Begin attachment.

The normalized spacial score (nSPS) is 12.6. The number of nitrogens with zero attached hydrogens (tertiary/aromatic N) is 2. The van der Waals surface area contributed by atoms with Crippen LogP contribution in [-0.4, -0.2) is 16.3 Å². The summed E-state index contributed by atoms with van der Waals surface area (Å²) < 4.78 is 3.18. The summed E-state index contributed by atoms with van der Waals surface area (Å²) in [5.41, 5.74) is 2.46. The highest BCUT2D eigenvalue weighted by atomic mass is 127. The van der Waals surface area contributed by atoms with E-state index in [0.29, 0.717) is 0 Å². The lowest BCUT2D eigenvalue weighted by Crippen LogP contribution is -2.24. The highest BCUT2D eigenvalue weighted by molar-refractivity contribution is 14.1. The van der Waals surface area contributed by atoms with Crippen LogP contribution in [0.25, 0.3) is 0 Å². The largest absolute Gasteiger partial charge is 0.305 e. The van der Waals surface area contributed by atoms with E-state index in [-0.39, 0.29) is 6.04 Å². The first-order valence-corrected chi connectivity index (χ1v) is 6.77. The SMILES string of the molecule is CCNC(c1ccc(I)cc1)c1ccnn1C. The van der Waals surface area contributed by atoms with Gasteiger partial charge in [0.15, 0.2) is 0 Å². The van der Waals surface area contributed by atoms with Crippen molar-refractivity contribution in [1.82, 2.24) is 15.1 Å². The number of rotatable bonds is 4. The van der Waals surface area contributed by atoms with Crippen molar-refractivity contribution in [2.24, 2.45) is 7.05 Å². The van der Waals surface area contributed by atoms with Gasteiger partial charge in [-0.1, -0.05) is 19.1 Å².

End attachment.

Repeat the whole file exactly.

The normalized spacial score (nSPS) is 12.6. The number of nitrogens with zero attached hydrogens (tertiary/aromatic N) is 2. The van der Waals surface area contributed by atoms with Crippen LogP contribution in [-0.4, -0.2) is 16.3 Å². The summed E-state index contributed by atoms with van der Waals surface area (Å²) < 4.78 is 3.18. The summed E-state index contributed by atoms with van der Waals surface area (Å²) in [5.41, 5.74) is 2.46. The highest BCUT2D eigenvalue weighted by atomic mass is 127. The van der Waals surface area contributed by atoms with E-state index in [0.29, 0.717) is 0 Å². The lowest BCUT2D eigenvalue weighted by Crippen LogP contribution is -2.24. The highest BCUT2D eigenvalue weighted by molar-refractivity contribution is 14.1. The van der Waals surface area contributed by atoms with Crippen LogP contribution in [0.25, 0.3) is 0 Å². The largest absolute Gasteiger partial charge is 0.305 e. The van der Waals surface area contributed by atoms with E-state index in [-0.39, 0.29) is 6.04 Å². The first-order valence-corrected chi connectivity index (χ1v) is 6.77. The SMILES string of the molecule is CCNC(c1ccc(I)cc1)c1ccnn1C. The van der Waals surface area contributed by atoms with Gasteiger partial charge in [0.15, 0.2) is 0 Å². The van der Waals surface area contributed by atoms with Crippen molar-refractivity contribution in [1.82, 2.24) is 15.1 Å². The number of rotatable bonds is 4. The van der Waals surface area contributed by atoms with Crippen molar-refractivity contribution in [2.24, 2.45) is 7.05 Å². The van der Waals surface area contributed by atoms with Gasteiger partial charge in [-0.1, -0.05) is 19.1 Å².